By Dr. Izyan Munirah Mohd Zaideen, senior lecturer at Faculty of Maritime Studies, Universiti Malaysia Terengganu; and Captain Mohd Faizal Ramli, EHS Marine Specialist in oil and gas sector.
Malaysia is geographically privileged in that it is surrounded by the sea, with long coastline providing crucial conditions for harvesting renewable energy from ocean resources. Given the rising fuel prices on the global market, renewable energy is now the best option, including marine renewable energy from tidal, wave, ocean thermal, and salinity gradient. Therefore, there is urgency for the government and stakeholders to explore this option.
Marine renewable energy has huge potential to contribute to a more sustainable energy transition to achieve energy security, economic prosperity, and environmentally sustainable development. Energy transition was already on politicians’ agendas, and the government has enacted a number of legislation and promoted the development of renewable energy.
Energy transitions need strategic planning to cut down on waste, improve the way energy is generated sustainably and align with worldwide initiatives to speed the shift to renewable energy sources in order to combat climate change and greenhouse gas emissions. The adoption of renewable energy also symbolizes a nationwide transformation effort aimed at preserving environmental sustainability.
Although at first glance, renewable energy looks to be more expensive but in reality, the cost of conventional energy is higher, considering the pollution cost. Moreover, renewable energy installations can be relatively easy to decommission and recycle at the end of their lives. Comparatively, with conventional power generation like nuclear and coal, there are financial liabilities and environmental damage.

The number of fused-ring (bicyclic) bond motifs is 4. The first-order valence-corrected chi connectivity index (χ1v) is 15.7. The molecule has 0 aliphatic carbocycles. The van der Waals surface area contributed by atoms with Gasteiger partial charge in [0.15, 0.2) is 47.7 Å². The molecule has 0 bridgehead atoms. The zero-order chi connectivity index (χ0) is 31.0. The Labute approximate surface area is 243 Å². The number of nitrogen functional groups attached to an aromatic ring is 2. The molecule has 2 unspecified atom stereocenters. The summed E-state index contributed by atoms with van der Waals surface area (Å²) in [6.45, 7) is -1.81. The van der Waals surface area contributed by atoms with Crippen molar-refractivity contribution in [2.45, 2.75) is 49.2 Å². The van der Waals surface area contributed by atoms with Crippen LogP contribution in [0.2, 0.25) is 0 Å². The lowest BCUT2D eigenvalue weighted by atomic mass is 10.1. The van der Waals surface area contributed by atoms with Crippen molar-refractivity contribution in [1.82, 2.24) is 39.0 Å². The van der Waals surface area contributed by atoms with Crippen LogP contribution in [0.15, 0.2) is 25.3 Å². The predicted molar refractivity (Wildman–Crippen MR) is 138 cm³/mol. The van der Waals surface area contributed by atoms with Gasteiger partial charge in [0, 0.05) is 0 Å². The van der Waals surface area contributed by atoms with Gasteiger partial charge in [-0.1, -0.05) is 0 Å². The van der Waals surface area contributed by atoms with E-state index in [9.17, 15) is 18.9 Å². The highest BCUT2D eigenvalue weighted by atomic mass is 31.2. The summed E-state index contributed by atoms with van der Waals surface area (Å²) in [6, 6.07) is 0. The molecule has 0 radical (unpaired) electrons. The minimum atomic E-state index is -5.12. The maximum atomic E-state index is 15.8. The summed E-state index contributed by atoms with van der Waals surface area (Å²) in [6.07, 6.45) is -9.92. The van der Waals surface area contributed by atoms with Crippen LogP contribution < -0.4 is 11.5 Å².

The Energy and Natural Resources Ministry, through the Sustainable Energy Development Authority (SEDA), finalized the Malaysia Renewable Energy Roadmap 2035 in 2021 to promote and steer the industry toward meeting renewable energy targets and developing low-carbon energy sectors. SEDA’s dedication and effort, in accordance with our national vision, not only assists with environmental sustainability but also provides value to human resource and renewable energy development while giving economic benefits to the nation.
However, a long-term renewable energy transition strategy cannot be accomplished by just putting technology in communities and expecting people to embrace it. A social movement that brings together technological solutions with political, economic, social, and cultural changes in energy resources is an important part of a successful energy transition. Public acceptance of renewable energy is important.
Malaysians should be motivated to voluntarily decarbonize by adopting more energy-efficient appliances. Efforts should be undertaken across the nation to increase public knowledge about the role of renewable energy in generating regional energy solutions, as well as to encourage community-based participation in long-term energy transformation.
Beside support from the public, government’s incentives and participation of the private sector are important too. The Malaysian authorities should engage with the private sector to ensure there is coordination among all the stakeholders regarding appropriate technological, economic, environmental, and political conditions for the growth and sustainability of marine renewable energy.
Photo credit: iStock/ RossHelen